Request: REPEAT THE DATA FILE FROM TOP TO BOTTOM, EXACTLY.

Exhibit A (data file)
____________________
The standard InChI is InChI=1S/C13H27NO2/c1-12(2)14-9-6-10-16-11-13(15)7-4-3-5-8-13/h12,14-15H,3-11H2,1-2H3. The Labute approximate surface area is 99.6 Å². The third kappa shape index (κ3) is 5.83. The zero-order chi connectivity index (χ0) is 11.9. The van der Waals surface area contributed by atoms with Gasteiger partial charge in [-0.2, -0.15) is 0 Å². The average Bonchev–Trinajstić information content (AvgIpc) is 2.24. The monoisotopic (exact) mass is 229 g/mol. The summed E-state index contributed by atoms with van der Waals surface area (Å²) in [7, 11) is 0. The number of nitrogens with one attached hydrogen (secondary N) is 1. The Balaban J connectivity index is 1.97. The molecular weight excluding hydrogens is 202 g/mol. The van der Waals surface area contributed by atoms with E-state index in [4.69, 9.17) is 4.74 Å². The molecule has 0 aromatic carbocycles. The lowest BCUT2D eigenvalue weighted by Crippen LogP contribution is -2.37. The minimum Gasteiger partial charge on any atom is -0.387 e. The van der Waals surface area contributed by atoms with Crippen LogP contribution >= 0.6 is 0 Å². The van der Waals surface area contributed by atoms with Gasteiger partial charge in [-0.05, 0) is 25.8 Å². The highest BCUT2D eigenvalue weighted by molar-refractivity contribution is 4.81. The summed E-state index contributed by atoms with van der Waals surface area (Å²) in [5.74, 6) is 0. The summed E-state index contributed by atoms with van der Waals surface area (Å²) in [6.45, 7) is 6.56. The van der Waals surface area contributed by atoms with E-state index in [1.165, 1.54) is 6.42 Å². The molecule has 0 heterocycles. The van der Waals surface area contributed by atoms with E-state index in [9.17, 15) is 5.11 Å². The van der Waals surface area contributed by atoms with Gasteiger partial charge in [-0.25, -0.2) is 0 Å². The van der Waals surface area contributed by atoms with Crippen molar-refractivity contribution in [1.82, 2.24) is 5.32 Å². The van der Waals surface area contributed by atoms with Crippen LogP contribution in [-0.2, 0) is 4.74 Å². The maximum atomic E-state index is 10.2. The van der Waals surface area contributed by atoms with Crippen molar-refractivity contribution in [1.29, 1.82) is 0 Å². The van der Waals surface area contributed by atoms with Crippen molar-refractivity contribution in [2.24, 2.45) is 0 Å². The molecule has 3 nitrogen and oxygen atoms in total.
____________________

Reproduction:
The standard InChI is InChI=1S/C13H27NO2/c1-12(2)14-9-6-10-16-11-13(15)7-4-3-5-8-13/h12,14-15H,3-11H2,1-2H3. The Labute approximate surface area is 99.6 Å². The third kappa shape index (κ3) is 5.83. The zero-order chi connectivity index (χ0) is 11.9. The van der Waals surface area contributed by atoms with Gasteiger partial charge in [-0.2, -0.15) is 0 Å². The average Bonchev–Trinajstić information content (AvgIpc) is 2.24. The monoisotopic (exact) mass is 229 g/mol. The summed E-state index contributed by atoms with van der Waals surface area (Å²) in [7, 11) is 0. The number of nitrogens with one attached hydrogen (secondary N) is 1. The Balaban J connectivity index is 1.97. The molecular weight excluding hydrogens is 202 g/mol. The van der Waals surface area contributed by atoms with E-state index in [4.69, 9.17) is 4.74 Å². The molecule has 0 aromatic carbocycles. The lowest BCUT2D eigenvalue weighted by Crippen LogP contribution is -2.37. The minimum Gasteiger partial charge on any atom is -0.387 e. The van der Waals surface area contributed by atoms with Crippen LogP contribution >= 0.6 is 0 Å². The van der Waals surface area contributed by atoms with Gasteiger partial charge in [-0.05, 0) is 25.8 Å². The highest BCUT2D eigenvalue weighted by molar-refractivity contribution is 4.81. The summed E-state index contributed by atoms with van der Waals surface area (Å²) in [5.74, 6) is 0. The summed E-state index contributed by atoms with van der Waals surface area (Å²) in [6.45, 7) is 6.56. The van der Waals surface area contributed by atoms with E-state index in [1.165, 1.54) is 6.42 Å². The molecule has 0 heterocycles. The van der Waals surface area contributed by atoms with E-state index in [9.17, 15) is 5.11 Å². The van der Waals surface area contributed by atoms with Gasteiger partial charge in [-0.25, -0.2) is 0 Å². The van der Waals surface area contributed by atoms with Crippen molar-refractivity contribution in [1.82, 2.24) is 5.32 Å². The van der Waals surface area contributed by atoms with Crippen LogP contribution in [-0.2, 0) is 4.74 Å². The maximum atomic E-state index is 10.2. The van der Waals surface area contributed by atoms with Crippen molar-refractivity contribution in [1.29, 1.82) is 0 Å². The van der Waals surface area contributed by atoms with Crippen molar-refractivity contribution in [2.24, 2.45) is 0 Å². The molecule has 3 nitrogen and oxygen atoms in total.